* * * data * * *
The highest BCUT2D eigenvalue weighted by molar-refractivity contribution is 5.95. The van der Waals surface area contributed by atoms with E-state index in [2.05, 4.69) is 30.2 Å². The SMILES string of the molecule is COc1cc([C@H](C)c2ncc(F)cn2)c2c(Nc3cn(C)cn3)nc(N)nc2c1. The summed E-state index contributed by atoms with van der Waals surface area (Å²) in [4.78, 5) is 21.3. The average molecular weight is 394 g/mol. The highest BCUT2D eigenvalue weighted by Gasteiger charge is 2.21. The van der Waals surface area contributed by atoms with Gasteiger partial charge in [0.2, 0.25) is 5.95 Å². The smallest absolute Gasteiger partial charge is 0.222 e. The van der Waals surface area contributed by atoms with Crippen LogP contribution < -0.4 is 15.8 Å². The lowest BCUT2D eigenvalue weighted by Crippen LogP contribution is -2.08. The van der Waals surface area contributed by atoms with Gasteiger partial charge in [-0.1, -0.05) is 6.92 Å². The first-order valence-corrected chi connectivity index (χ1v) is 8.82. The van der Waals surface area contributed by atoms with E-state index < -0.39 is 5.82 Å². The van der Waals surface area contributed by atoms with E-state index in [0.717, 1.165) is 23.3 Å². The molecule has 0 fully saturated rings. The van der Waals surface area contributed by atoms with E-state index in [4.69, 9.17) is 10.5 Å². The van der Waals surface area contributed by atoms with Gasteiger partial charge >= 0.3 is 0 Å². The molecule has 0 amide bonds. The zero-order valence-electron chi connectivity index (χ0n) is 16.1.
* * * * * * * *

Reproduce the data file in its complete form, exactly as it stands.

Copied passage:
The highest BCUT2D eigenvalue weighted by molar-refractivity contribution is 5.95. The van der Waals surface area contributed by atoms with E-state index in [2.05, 4.69) is 30.2 Å². The SMILES string of the molecule is COc1cc([C@H](C)c2ncc(F)cn2)c2c(Nc3cn(C)cn3)nc(N)nc2c1. The summed E-state index contributed by atoms with van der Waals surface area (Å²) in [4.78, 5) is 21.3. The average molecular weight is 394 g/mol. The highest BCUT2D eigenvalue weighted by Gasteiger charge is 2.21. The van der Waals surface area contributed by atoms with Gasteiger partial charge in [0.2, 0.25) is 5.95 Å². The smallest absolute Gasteiger partial charge is 0.222 e. The van der Waals surface area contributed by atoms with Crippen LogP contribution < -0.4 is 15.8 Å². The lowest BCUT2D eigenvalue weighted by Crippen LogP contribution is -2.08. The van der Waals surface area contributed by atoms with Gasteiger partial charge in [-0.1, -0.05) is 6.92 Å². The first-order valence-corrected chi connectivity index (χ1v) is 8.82. The van der Waals surface area contributed by atoms with E-state index < -0.39 is 5.82 Å². The van der Waals surface area contributed by atoms with E-state index in [0.717, 1.165) is 23.3 Å². The molecule has 0 fully saturated rings. The van der Waals surface area contributed by atoms with E-state index in [4.69, 9.17) is 10.5 Å². The van der Waals surface area contributed by atoms with Gasteiger partial charge >= 0.3 is 0 Å². The molecule has 0 amide bonds. The zero-order valence-electron chi connectivity index (χ0n) is 16.1.